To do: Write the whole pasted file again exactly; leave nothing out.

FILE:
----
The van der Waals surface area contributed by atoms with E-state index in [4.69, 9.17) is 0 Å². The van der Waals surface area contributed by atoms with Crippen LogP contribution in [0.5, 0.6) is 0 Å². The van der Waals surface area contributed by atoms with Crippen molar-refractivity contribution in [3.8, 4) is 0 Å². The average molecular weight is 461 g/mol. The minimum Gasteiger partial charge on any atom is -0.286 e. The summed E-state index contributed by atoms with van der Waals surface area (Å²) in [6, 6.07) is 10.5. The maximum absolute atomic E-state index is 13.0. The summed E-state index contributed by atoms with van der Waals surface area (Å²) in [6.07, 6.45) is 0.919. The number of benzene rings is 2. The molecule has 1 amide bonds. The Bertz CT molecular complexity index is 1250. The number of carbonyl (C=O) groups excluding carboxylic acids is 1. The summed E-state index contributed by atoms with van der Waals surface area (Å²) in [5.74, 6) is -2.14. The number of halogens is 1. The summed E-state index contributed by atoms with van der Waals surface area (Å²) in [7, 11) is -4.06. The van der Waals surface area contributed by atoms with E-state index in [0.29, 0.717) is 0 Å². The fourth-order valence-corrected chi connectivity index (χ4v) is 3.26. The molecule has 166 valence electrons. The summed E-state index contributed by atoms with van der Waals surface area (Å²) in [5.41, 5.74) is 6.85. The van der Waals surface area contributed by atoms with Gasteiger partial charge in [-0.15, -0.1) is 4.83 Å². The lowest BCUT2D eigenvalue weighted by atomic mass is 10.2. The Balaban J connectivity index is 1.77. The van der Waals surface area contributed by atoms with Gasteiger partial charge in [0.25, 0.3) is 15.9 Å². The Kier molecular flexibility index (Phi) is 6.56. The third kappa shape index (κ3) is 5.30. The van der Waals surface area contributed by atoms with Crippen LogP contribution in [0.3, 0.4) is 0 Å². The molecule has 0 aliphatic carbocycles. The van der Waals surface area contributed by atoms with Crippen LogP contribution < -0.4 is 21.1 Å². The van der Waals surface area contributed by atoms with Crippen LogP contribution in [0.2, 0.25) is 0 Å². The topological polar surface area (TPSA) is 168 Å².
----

The van der Waals surface area contributed by atoms with E-state index in [4.69, 9.17) is 0 Å². The van der Waals surface area contributed by atoms with Crippen LogP contribution in [0.5, 0.6) is 0 Å². The van der Waals surface area contributed by atoms with Crippen molar-refractivity contribution in [3.8, 4) is 0 Å². The average molecular weight is 461 g/mol. The minimum Gasteiger partial charge on any atom is -0.286 e. The summed E-state index contributed by atoms with van der Waals surface area (Å²) in [6, 6.07) is 10.5. The maximum absolute atomic E-state index is 13.0. The summed E-state index contributed by atoms with van der Waals surface area (Å²) in [6.07, 6.45) is 0.919. The number of benzene rings is 2. The molecule has 1 amide bonds. The Bertz CT molecular complexity index is 1250. The number of carbonyl (C=O) groups excluding carboxylic acids is 1. The summed E-state index contributed by atoms with van der Waals surface area (Å²) in [5.74, 6) is -2.14. The number of halogens is 1. The summed E-state index contributed by atoms with van der Waals surface area (Å²) in [7, 11) is -4.06. The van der Waals surface area contributed by atoms with E-state index in [0.29, 0.717) is 0 Å². The fourth-order valence-corrected chi connectivity index (χ4v) is 3.26. The molecule has 166 valence electrons. The summed E-state index contributed by atoms with van der Waals surface area (Å²) in [5.41, 5.74) is 6.85. The van der Waals surface area contributed by atoms with Gasteiger partial charge in [-0.15, -0.1) is 4.83 Å². The lowest BCUT2D eigenvalue weighted by atomic mass is 10.2. The Balaban J connectivity index is 1.77. The van der Waals surface area contributed by atoms with Gasteiger partial charge in [0.25, 0.3) is 15.9 Å². The Kier molecular flexibility index (Phi) is 6.56. The third kappa shape index (κ3) is 5.30. The van der Waals surface area contributed by atoms with Crippen LogP contribution in [0.3, 0.4) is 0 Å². The molecule has 0 aliphatic carbocycles. The van der Waals surface area contributed by atoms with Crippen LogP contribution < -0.4 is 21.1 Å². The van der Waals surface area contributed by atoms with Crippen LogP contribution in [0.2, 0.25) is 0 Å². The topological polar surface area (TPSA) is 168 Å².